Home > Journals > European Journal of Physical and Rehabilitation Medicine > Past Issues > European Journal of Physical and Rehabilitation Medicine 2021 December;57(6) > European Journal of Physical and Rehabilitation Medicine 2021 December;57(6):1002-11



Publishing options
To subscribe
Submit an article
Recommend to your librarian


Publication history
Cite this article as


ORIGINAL ARTICLE   Free accessfree

European Journal of Physical and Rehabilitation Medicine 2021 December;57(6):1002-11

DOI: 10.23736/S1973-9087.21.06789-7


language: English

Rehabilitation for lung cancer patients undergoing surgery: results of the PUREAIR randomized trial

Sara TENCONI 1, Carlotta MAININI 2 , Cristian RAPICETTA 1, Luca BRAGLIA 3, Carla GALEONE 4, Silvio CAVUTO 3, Domenico F. MERLO 3, Stefania COSTI 5, 6, Massimiliano PACI 1, Roberto PIRO 4, Stefania FUGAZZARO 2

1 Unit of Thoracic Surgery, AUSL Reggio Emilia, Reggio Emilia, Italy; 2 Unit of Physical Medicine and Rehabilitation, AUSL Reggio Emilia, Reggio Emilia, Italy; 3 Unit of Research and Statistic Infrastructure, AUSL Reggio Emilia, Reggio Emilia, Italy; 4 Unit of Pulmonology, Azienda USL - IRCCS di Reggio Emilia, Reggio Emilia, Italy; 5 Department of Surgery, Medicine, Dentistry and Morphological Sciences, University of Modena and Reggio Emilia, Modena, Italy; 6 Scientific Directorate, AUSL Reggio Emilia, Reggio Emilia, Italy

BACKGROUND: Surgery for non-small cell lung cancer is proven to be the most effective treatment in early stages, although concerns exist on its negative impact on patients’ overall fitness.
AIM: To establish whether intensive pulmonary rehabilitation, preoperative and postoperative, improves exercise capacity in patients undergoing lung resection.
DESIGN: Single center, unblinded, designed for superiority, 1:1 randomized controlled trial with two parallel arms.
SETTING: S. Maria Nuova Hospital of Reggio Emilia (Reggio Emilia, Italy).
POPULATION: Patients referred from local lung cancer multidisciplinary team for lung resection.
METHODS: Patients were randomized to either standard of care (SC) or SC + intensive perioperative pulmonary rehabilitation (SC+PR). The primary aim was to investigate the effectiveness of pulmonary rehabilitation in improving exercise capacity six months after surgery. Additionally, we wanted to investigate the same effect shortly after surgery (at one month), as well as the overall impact of rehabilitation on lung function, postoperative complications and length of stay, quality of life, mood disturbances and pain. Sample was sized based on the primary outcome assuming a minimal clinically significant difference of 25 meters in exercise tolerance, measured with 6 minutes walking test.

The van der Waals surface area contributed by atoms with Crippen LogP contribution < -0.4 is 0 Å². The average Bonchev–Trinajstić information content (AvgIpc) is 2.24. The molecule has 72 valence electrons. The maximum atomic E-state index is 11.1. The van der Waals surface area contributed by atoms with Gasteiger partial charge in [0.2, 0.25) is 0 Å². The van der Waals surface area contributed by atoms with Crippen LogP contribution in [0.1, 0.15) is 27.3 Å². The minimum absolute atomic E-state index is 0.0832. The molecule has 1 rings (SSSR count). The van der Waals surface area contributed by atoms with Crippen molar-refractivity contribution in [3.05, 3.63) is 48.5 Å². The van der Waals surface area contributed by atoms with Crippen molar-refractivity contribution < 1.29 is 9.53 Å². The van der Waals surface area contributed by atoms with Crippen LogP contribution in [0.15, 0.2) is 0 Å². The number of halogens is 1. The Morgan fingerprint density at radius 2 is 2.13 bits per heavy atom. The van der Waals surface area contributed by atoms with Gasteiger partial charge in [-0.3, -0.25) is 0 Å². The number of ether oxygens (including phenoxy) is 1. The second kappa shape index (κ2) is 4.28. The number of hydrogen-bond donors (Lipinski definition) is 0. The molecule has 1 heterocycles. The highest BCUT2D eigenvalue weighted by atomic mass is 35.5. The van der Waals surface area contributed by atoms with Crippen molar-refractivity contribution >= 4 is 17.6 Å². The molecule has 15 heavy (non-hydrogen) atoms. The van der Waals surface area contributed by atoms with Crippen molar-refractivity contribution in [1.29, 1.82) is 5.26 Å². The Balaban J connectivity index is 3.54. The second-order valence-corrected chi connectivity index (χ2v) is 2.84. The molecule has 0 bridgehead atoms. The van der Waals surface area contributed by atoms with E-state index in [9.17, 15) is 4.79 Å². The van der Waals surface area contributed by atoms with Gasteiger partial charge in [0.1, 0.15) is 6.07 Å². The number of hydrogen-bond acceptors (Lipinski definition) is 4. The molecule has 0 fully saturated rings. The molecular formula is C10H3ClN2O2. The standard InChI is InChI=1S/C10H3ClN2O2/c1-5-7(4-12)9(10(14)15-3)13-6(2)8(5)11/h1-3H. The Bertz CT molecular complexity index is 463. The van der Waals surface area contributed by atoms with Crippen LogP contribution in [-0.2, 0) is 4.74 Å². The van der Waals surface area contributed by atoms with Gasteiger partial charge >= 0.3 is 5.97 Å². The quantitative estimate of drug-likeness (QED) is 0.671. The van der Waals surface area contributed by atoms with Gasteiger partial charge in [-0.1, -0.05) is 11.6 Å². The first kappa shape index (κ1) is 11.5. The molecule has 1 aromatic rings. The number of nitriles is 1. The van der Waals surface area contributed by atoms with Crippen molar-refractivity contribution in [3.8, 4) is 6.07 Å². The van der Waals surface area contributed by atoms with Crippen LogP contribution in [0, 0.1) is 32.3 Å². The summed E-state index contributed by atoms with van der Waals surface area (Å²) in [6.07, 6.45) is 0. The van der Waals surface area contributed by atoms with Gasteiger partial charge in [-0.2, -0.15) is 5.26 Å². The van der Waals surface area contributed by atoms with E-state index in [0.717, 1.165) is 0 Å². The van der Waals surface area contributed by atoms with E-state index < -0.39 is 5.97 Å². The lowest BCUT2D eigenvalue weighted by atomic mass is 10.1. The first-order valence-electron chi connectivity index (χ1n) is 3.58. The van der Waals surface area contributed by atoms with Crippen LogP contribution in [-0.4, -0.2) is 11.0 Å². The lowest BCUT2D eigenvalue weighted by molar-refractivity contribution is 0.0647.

RESULTS: The exercise tolerance at 6 months after surgery was significantly higher in patients undertaking PR compared to SC (+48.9 meters vs. -7.5 meters respectively, difference: +56.4 meters, 95% CI: 29.6-83.0, P<0.001) and it showed significantly lower impairment at 1 month after surgery in the intervention group (-3.0 meters vs. -30.1 meters difference: +27.1 meters, 95% CI: 3.4-50.8, P=0.025). No other significant differences between groups were found.
CONCLUSIONS: Comparison between groups showed that pulmonary rehabilitation, administered pre and postoperatively, significantly improved exercise capacity at 6 months in patients undergoing lung resection; it also significantly reduced the decrease in exercise tolerance observed 1 month after surgery.
CLINICAL REHABILITATION IMPACT: The PUREAIR trial highlights the importance of combined preoperative and postoperative rehabilitation in reducing physical deconditioning in lung cancer patients undergoing surgery. Comprehensive pulmonary rehabilitation improves exercise capacity at 1 and 6 months after surgery. The PUREAIR trial results increase knowledge on comprehensive rehabilitation’s outcomes in the first six months after surgery.

KEY WORDS: Rehabilitation; Lung neoplasms; Exercise therapy; Patient education as topic; Breathing exercises

top of page